After the WOW Wingery left the space after three years, UVM Dining managed Brennan’s as a space for the UVM community to get comfort food such as wings, milkshakes and avocado toast, the anonymous alum said.

During the transition between dining options, UVM Dining began serving beer and wine in the space. Alcohol could be served to anyone with a valid ID over the age of 21, Zelazny said. 

However, the selling of alcohol is no longer allowed in the Brennan’s space. 

“The sales were very low for beer and wine prior to COVID,” Zelazny said. “It was decided to eliminate the alcohol. Alcohol is no longer allowed in the space due to the new Halal concepts.”

Brennan’s was closed due to the March 2020 COVID shutdowns, a noticeably large change in comparison with the rest of those made on campus.

“The retail locations were the ones that really took the hit, and Brennan’s didn’t reopen immediately when we came back in the fall,” Zelazny said. “Not everyone was on campus all the time, and people were wearing masks and not dining together.”

The absence of Brennan’s pre-COVID energy was felt on the first floor of the Davis Center.

“Having [Brennan’s] closed during COVID, or even having that seating space being restricted, just killed the vibe on the first floor,” Zelazny said. “It’s a critical part of the students’ experience—it is their space.”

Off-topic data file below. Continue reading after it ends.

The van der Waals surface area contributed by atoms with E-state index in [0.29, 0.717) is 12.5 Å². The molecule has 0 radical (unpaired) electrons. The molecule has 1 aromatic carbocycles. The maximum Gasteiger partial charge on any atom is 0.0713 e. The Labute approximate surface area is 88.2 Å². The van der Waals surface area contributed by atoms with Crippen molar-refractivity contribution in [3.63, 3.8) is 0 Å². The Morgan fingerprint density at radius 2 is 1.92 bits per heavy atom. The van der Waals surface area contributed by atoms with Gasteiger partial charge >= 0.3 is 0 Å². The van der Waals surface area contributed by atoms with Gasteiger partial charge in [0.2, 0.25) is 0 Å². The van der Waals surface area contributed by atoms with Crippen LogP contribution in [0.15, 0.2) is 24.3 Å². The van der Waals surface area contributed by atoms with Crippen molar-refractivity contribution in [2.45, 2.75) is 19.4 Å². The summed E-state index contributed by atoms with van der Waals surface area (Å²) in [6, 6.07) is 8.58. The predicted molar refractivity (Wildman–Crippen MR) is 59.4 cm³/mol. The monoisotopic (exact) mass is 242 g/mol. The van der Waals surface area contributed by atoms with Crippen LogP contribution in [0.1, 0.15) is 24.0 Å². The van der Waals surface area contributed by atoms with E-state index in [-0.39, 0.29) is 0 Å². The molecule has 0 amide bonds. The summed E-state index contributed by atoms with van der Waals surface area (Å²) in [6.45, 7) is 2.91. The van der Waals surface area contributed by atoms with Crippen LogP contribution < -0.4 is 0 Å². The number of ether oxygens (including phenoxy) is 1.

Finding food options during this time, especially late at night, was especially difficult, the anonymous alum said.

With the extended time it took to reopen Brennan’s, the UVM Dining Advisory Committee was able to rethink their intention of having Brennan’s as a space.

“We had a more focused educational intention at [Brennan’s],” Zelazny said. “With our focus on sustainability and health, we felt that we should change up the concept, and so we turned Brennan’s into more of a local farm-to-table restaurant.”

From this, Brennan’s started on its track towards supporting and maintaining local and sustainable initiatives. 

“Last year we reopened Brennan’s with the food truck pop-up events on campus,” Zelazny said. “We launched the weekly pop-ups in the spring of 2022.”

These pop-up events supported local, Burlington-based restaurants, and gave them a space to showcase their food on UVM’s campus. Last year, the Burlington-based restaurant Farmers and Foragers filled the space fall semester 2022 through spring semester 2023, according to a Jan. 26 UVM Bored article.